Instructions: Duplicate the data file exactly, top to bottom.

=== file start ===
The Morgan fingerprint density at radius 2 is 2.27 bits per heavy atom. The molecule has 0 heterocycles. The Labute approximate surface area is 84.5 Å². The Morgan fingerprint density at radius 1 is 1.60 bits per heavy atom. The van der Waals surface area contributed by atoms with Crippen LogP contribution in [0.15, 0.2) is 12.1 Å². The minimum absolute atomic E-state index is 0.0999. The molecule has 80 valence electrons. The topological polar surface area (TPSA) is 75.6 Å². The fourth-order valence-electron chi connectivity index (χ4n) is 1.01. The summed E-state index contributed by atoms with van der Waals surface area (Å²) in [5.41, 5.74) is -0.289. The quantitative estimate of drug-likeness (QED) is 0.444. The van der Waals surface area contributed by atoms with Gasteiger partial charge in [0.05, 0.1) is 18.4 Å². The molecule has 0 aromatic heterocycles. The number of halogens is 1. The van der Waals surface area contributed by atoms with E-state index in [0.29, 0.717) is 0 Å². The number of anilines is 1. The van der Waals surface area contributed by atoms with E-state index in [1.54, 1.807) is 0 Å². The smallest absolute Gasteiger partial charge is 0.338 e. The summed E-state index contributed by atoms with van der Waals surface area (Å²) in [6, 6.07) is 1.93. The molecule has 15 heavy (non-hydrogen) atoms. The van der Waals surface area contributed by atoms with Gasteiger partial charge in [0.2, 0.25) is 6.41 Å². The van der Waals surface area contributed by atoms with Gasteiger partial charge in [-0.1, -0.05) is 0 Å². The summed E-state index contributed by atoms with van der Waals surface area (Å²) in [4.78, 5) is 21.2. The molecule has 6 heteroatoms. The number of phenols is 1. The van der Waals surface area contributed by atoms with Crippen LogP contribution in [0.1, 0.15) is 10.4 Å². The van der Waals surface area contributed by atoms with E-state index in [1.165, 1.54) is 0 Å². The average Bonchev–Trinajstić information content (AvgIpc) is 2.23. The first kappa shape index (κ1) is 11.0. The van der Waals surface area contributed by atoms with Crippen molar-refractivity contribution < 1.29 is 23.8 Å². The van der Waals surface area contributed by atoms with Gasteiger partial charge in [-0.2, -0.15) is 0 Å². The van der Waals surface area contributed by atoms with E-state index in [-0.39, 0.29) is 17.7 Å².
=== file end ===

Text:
The Morgan fingerprint density at radius 2 is 2.27 bits per heavy atom. The molecule has 0 heterocycles. The Labute approximate surface area is 84.5 Å². The Morgan fingerprint density at radius 1 is 1.60 bits per heavy atom. The van der Waals surface area contributed by atoms with Crippen LogP contribution in [0.15, 0.2) is 12.1 Å². The minimum absolute atomic E-state index is 0.0999. The molecule has 80 valence electrons. The topological polar surface area (TPSA) is 75.6 Å². The fourth-order valence-electron chi connectivity index (χ4n) is 1.01. The summed E-state index contributed by atoms with van der Waals surface area (Å²) in [5.41, 5.74) is -0.289. The quantitative estimate of drug-likeness (QED) is 0.444. The van der Waals surface area contributed by atoms with Gasteiger partial charge in [0.05, 0.1) is 18.4 Å². The molecule has 0 aromatic heterocycles. The number of halogens is 1. The van der Waals surface area contributed by atoms with E-state index in [0.29, 0.717) is 0 Å². The number of anilines is 1. The van der Waals surface area contributed by atoms with E-state index in [1.54, 1.807) is 0 Å². The smallest absolute Gasteiger partial charge is 0.338 e. The summed E-state index contributed by atoms with van der Waals surface area (Å²) in [6, 6.07) is 1.93. The molecule has 15 heavy (non-hydrogen) atoms. The van der Waals surface area contributed by atoms with Gasteiger partial charge in [0.2, 0.25) is 6.41 Å². The van der Waals surface area contributed by atoms with Gasteiger partial charge in [-0.1, -0.05) is 0 Å². The summed E-state index contributed by atoms with van der Waals surface area (Å²) in [4.78, 5) is 21.2. The molecule has 6 heteroatoms. The number of phenols is 1. The van der Waals surface area contributed by atoms with Crippen LogP contribution in [0.1, 0.15) is 10.4 Å². The van der Waals surface area contributed by atoms with E-state index in [1.165, 1.54) is 0 Å². The average Bonchev–Trinajstić information content (AvgIpc) is 2.23. The first kappa shape index (κ1) is 11.0. The van der Waals surface area contributed by atoms with Crippen molar-refractivity contribution < 1.29 is 23.8 Å². The van der Waals surface area contributed by atoms with Gasteiger partial charge in [-0.2, -0.15) is 0 Å². The van der Waals surface area contributed by atoms with E-state index in [-0.39, 0.29) is 17.7 Å².